As if they needed additional motivations, to spice things up, he and Giants’ Head of Team Operations Alejandro “Nunaso” Núñez made a bet: if they won, they would shave their heads. To the Spanish fans’ amusement, he honored the bet and attended the 2019 European Masters tournament with a shaved head. For some reason, that led to a power-up during the event, where he and denyk strong-armed the team to the finals.
“After I shaved my head, I was playing in the European Masters and I was playing craaaazy,” he said. “I was really smurfing. I felt like if we didn't troll in the finals -- I felt that we were a better team than BIG -- I think we would have won the finals.”
He might not have won the tournament, but his arrival in the LEC was all but assured. And when Misfits Gaming signed denyk, they immediately looked his way, offering him a starting spot in their revamped 2020 LEC lineup.
* * *
Razork’s transition to the top European league was initially tenuous; during Misfits’ first two games, shaky hands and nervousness derailed his debut, causing the Spanish scene to erupt in memes and skepticism.
However, the setbacks and ensuing reactions fueled his resolve and helped Misfits go on a seven-game tear. The team’s overall performance caught experts and opponents by surprise: since when was this team that bungled its scrims so strong?
“We were a stage team, honestly,” he said. “The routine that we had before stage games [were]: we went in the bans, and everyone was already thinking about the match, about the champs that they were going to play. When we got to the stage, everyone had that tryhard mindset, that we were going to eat the world.”
[Online,] we’d make one mistake, and we’d feel that the game was lost, or we’d start thinking all the time about the mistake. When we're on-stage, you make a mistake and you just don't care.
Things were looking up for Misfits as the season progressed: Razork’s champion pool and playstyle suited the meta at the time, and the team gained steam, played confidently, and inflicted G2 Esports their first loss of the year. However, disaster struck as the COVID situation shifted the season away from the studio environment where they thrived, into the online setting where they struggled. “The online situation ruined our confidence a bit on how we were playing the game,” he said.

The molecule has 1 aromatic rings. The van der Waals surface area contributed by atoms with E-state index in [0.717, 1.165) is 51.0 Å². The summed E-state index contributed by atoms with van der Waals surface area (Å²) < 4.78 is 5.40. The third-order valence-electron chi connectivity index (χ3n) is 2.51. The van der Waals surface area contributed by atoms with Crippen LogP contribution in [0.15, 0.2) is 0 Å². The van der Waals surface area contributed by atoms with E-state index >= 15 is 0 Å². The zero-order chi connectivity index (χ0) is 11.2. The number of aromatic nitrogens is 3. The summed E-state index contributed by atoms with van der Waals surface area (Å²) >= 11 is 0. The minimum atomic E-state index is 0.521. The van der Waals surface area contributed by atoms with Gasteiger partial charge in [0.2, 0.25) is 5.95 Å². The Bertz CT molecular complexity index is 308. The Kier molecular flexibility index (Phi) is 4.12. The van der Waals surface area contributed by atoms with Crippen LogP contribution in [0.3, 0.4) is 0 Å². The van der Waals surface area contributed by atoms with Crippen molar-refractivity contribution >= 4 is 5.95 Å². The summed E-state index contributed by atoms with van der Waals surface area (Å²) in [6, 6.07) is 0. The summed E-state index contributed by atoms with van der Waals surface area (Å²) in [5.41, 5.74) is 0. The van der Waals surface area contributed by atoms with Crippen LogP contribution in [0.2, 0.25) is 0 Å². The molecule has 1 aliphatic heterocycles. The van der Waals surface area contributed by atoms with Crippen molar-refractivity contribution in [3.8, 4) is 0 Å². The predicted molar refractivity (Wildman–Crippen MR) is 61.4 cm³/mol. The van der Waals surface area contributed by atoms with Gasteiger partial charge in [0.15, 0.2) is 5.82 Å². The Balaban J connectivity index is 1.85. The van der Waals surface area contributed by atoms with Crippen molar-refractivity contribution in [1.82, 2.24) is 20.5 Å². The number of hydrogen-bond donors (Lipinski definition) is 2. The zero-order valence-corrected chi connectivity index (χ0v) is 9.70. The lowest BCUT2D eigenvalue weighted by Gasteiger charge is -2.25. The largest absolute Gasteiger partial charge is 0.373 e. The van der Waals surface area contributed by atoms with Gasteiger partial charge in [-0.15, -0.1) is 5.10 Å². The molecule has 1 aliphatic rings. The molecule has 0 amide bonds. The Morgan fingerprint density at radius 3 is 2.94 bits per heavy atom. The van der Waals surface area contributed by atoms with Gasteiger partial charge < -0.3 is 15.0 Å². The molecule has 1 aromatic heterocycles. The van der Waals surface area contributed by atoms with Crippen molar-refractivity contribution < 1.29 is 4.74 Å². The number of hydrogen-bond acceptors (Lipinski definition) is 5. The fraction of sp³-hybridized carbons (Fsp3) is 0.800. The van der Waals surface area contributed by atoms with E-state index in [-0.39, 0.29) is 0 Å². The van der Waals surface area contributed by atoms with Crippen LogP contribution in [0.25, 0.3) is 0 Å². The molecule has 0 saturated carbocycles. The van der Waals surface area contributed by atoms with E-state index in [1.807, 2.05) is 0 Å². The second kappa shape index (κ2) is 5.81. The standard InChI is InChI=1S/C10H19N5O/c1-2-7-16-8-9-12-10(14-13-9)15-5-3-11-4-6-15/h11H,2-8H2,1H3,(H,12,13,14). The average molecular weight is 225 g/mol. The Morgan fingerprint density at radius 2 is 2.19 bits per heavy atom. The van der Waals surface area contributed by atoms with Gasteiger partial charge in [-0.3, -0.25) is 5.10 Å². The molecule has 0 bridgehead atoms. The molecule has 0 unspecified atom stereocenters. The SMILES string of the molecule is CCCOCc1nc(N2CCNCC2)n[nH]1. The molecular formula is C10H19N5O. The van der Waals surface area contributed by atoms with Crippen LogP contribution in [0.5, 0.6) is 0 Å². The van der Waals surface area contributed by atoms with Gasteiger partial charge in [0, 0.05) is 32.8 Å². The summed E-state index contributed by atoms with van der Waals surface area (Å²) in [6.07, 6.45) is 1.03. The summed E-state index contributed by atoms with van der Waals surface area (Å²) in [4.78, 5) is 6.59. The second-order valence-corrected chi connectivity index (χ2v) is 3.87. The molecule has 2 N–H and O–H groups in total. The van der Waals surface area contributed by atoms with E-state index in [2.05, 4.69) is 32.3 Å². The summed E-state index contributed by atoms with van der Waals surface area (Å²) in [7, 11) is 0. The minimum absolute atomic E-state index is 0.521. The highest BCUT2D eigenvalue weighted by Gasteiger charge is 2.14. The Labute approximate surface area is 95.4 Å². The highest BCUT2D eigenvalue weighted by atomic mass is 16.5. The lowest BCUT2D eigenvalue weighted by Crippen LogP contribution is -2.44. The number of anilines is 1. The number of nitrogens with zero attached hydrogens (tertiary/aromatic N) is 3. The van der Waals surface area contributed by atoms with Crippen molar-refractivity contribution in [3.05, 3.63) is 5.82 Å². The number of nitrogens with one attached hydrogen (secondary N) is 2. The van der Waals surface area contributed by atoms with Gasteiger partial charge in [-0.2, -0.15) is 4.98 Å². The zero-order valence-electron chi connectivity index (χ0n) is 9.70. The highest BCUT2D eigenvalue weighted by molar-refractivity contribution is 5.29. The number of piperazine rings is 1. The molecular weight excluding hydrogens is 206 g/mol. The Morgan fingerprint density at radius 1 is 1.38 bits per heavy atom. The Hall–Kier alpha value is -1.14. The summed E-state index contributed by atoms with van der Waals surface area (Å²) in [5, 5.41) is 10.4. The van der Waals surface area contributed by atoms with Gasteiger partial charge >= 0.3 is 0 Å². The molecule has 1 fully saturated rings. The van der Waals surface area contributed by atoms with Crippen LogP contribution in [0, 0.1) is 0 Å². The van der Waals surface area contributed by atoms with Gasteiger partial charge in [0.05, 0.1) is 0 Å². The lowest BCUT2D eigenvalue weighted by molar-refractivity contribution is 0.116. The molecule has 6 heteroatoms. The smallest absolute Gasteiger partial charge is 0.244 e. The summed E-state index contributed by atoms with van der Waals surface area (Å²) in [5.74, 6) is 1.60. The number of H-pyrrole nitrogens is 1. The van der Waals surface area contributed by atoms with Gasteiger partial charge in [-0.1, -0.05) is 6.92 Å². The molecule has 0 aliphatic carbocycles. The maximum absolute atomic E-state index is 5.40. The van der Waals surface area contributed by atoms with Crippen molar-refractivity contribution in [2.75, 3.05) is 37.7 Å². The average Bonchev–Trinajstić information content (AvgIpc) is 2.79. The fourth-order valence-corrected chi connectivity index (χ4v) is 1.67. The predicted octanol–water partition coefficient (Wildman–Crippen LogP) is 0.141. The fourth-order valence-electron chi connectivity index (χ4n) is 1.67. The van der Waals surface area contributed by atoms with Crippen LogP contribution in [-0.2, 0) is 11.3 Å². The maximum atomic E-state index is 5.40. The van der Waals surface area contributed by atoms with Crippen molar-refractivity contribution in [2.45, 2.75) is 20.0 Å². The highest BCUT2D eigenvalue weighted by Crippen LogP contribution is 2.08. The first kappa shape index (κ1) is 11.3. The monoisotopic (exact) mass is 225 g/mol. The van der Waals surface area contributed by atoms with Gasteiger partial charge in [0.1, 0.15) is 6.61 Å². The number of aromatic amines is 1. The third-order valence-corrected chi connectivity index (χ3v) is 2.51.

The team’s pre-game routine was disrupted and so was their mindset. Mistakes that they routinely overcame onstage derailed their focus when the competition shifted online, and they tumbled from fourth place – and one game behind the top three – to an early playoff exit following a 2-6 end-of-season stretch.
“We were not focused at all,” Razork explained. “Or, we’d make one mistake, and we’d feel that the game was lost, or we’d start thinking all the time about the mistake. When we're on-stage, you make a mistake and you just don't care. You do everything that's needed to win the game even though you are 0/7 -- you are still helping the team.”
For an instant, it seemed as if Misfits’ season was permanently derailed, as their Summer Split Week 1 showings indicated. Following Kasper “Kobbe” Kobberup’s arrival and Doss’ promotion to their main lineup over denyk, the team lost their day 1 game from an overwhelmingly winning position against Fnatic, and let the bitterness of defeat snowball into a crushing defeat against Rogue the next day.
"I feel like everyone besides Schalke is a playoff team. We will see what happens [in] the next [few] weeks. We don't know who is going to be the first or second team.”
But their victory against Origen on Day 3 put them back on track, giving them a burst of confidence as they built synergy with the new lineup and patched their online issues. “Thank God that we got the win,” he said. “That was the best thing that happened: if we didn't win, the confidence of the players would have been really down.”
If Misfits’ recent performances are any indication, they are poised to contend for the playoffs, if not for a World Championship seed if they reach the top four there. But that is easier said than done, considering how competitive the Summer Split is shaping up in the LEC.
“I feel like everyone besides Schalke is a playoff team,” he said. “We will see what happens [in] the next [few] weeks. We don't know who is going to be the first or second team.”
If there is any certainty to this season, should Misfits prevail and secure one of the four World Championship spots from the LEC, Razork will not be shaving his head, as enticing as the idea of a powerup is.
“I regret it a lot,” a dismayed Razork said. “It was really good because after showering I didn't have to do my hair, but I really didn't like myself bald. Maybe I will do another challenge, but I will not shave my head again.”